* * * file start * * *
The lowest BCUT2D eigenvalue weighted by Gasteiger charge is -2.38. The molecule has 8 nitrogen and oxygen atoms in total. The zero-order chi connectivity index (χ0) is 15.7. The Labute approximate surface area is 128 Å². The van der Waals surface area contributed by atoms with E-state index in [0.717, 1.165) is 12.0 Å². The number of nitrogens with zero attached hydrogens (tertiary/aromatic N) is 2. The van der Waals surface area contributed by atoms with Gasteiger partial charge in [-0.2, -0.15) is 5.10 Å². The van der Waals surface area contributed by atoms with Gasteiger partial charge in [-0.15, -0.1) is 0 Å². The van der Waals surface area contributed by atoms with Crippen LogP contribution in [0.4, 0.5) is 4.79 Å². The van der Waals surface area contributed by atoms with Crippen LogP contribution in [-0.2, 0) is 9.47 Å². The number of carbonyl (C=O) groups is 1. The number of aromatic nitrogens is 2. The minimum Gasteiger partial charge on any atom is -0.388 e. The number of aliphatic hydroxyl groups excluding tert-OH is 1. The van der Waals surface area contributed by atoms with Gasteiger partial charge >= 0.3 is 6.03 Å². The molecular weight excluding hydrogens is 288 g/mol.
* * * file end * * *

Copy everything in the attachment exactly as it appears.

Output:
The lowest BCUT2D eigenvalue weighted by Gasteiger charge is -2.38. The molecule has 8 nitrogen and oxygen atoms in total. The zero-order chi connectivity index (χ0) is 15.7. The Labute approximate surface area is 128 Å². The van der Waals surface area contributed by atoms with E-state index in [0.717, 1.165) is 12.0 Å². The number of nitrogens with zero attached hydrogens (tertiary/aromatic N) is 2. The van der Waals surface area contributed by atoms with Gasteiger partial charge in [-0.2, -0.15) is 5.10 Å². The van der Waals surface area contributed by atoms with Gasteiger partial charge in [-0.15, -0.1) is 0 Å². The van der Waals surface area contributed by atoms with Crippen LogP contribution in [0.4, 0.5) is 4.79 Å². The van der Waals surface area contributed by atoms with Crippen LogP contribution in [-0.2, 0) is 9.47 Å². The number of carbonyl (C=O) groups is 1. The number of aromatic nitrogens is 2. The minimum Gasteiger partial charge on any atom is -0.388 e. The number of aliphatic hydroxyl groups excluding tert-OH is 1. The van der Waals surface area contributed by atoms with Gasteiger partial charge >= 0.3 is 6.03 Å². The molecular weight excluding hydrogens is 288 g/mol.